Henryetta Economic Development Authority (HEDA) members were not able to help in construction of a business site on East Main.
Kannon and Cade Bailey asked the Authority for $20,000 to build a concrete stem wall on a building that will be erected at 708 East Main.
The 4,000 square foot building would be broken up into four, 1,000-square foot retail establishments according to Kannon and Cade Bailey.
They total building cost would be between $350,000 and $400,000. The request was for $20,000 to be provided in a lump sum.
“We typically try to reimburse the businesses based on sales taxes generated,” said HEDA chair Keith Estes. “We want to bring in new businesses to town and generate those tax dollars.”
He went on to explain that providing such a grant would be setting a precedent that would result in a number of businesses looking for similar funds.
“We wish we had the funds to dole out to every business. We have tried to generate a revenue of funds as they generate tax dollars then we can refund them back.”
A similar award was given to Shoney’s Restaurant with the stipulation that the funding would cover no more than five years at a preset amount. Since then, Shoney’s has provided the city with a quarterly report of sales taxes generated and a percentage of that total reimbursed to the business.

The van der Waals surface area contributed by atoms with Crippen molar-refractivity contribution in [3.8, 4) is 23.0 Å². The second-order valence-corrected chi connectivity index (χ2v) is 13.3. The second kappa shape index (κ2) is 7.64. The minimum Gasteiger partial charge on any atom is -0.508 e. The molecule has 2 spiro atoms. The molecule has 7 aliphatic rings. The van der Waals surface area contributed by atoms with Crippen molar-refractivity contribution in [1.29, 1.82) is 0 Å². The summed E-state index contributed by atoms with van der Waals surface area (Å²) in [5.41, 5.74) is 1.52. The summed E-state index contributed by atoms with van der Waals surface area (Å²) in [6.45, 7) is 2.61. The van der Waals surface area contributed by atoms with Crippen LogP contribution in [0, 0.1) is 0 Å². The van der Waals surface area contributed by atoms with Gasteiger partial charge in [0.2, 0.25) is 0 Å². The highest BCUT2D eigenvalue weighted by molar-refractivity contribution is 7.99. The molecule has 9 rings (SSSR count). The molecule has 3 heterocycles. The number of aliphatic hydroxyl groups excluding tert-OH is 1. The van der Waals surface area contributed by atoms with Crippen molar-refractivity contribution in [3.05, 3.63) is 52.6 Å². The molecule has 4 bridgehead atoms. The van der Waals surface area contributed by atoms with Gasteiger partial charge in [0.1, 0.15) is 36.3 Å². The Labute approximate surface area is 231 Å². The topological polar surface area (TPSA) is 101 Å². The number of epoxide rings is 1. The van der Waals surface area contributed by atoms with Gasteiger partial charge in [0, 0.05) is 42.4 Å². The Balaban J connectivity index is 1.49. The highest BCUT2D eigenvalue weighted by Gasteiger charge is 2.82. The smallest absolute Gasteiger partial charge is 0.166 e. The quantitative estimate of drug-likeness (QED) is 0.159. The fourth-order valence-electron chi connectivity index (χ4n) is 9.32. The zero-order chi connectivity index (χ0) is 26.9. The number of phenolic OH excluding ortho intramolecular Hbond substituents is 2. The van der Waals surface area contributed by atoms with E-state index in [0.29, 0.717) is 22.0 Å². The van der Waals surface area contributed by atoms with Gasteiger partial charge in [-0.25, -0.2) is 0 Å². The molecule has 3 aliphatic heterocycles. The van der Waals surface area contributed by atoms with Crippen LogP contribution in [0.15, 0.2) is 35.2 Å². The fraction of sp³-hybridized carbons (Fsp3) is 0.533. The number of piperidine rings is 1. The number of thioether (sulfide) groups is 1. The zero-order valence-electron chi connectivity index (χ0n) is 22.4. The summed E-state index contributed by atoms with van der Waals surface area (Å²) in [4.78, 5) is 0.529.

The brothers said a steel frame building will be placed on the site and is projected to arrive in mid-December. A parking lot would provide space for up to 30 vehicles.
In other business, HEDA members heard a report from Roy Madden about the Quik Trip project.
He said recent talks with Oklahoma Department of Transportation and QT officials have met with success. “We got ODOT off the dime and should see movement in the next 45 days,” he said. That would include demolition of the other motel on the property on East Main.
Madden, who serves as HEDA secretary and treasurer, reported the city has sent a letter to the developers wanting to place a travel center and motel west of town. The letter from city attorney John Insabella said the city can only and has authorized a 100-year lease on the property.
The developers said their financial institution was wanting the property to be owned by the developers.
“We cannot deed the land to them,” he said. A similar long-term lease was provided to get the East Oklahoma Family health Center built on the former smelter site several years ago.
HEDA members renamed Estes as chairman for the coming year and elected Jill Francis to hold down the vice-chair position.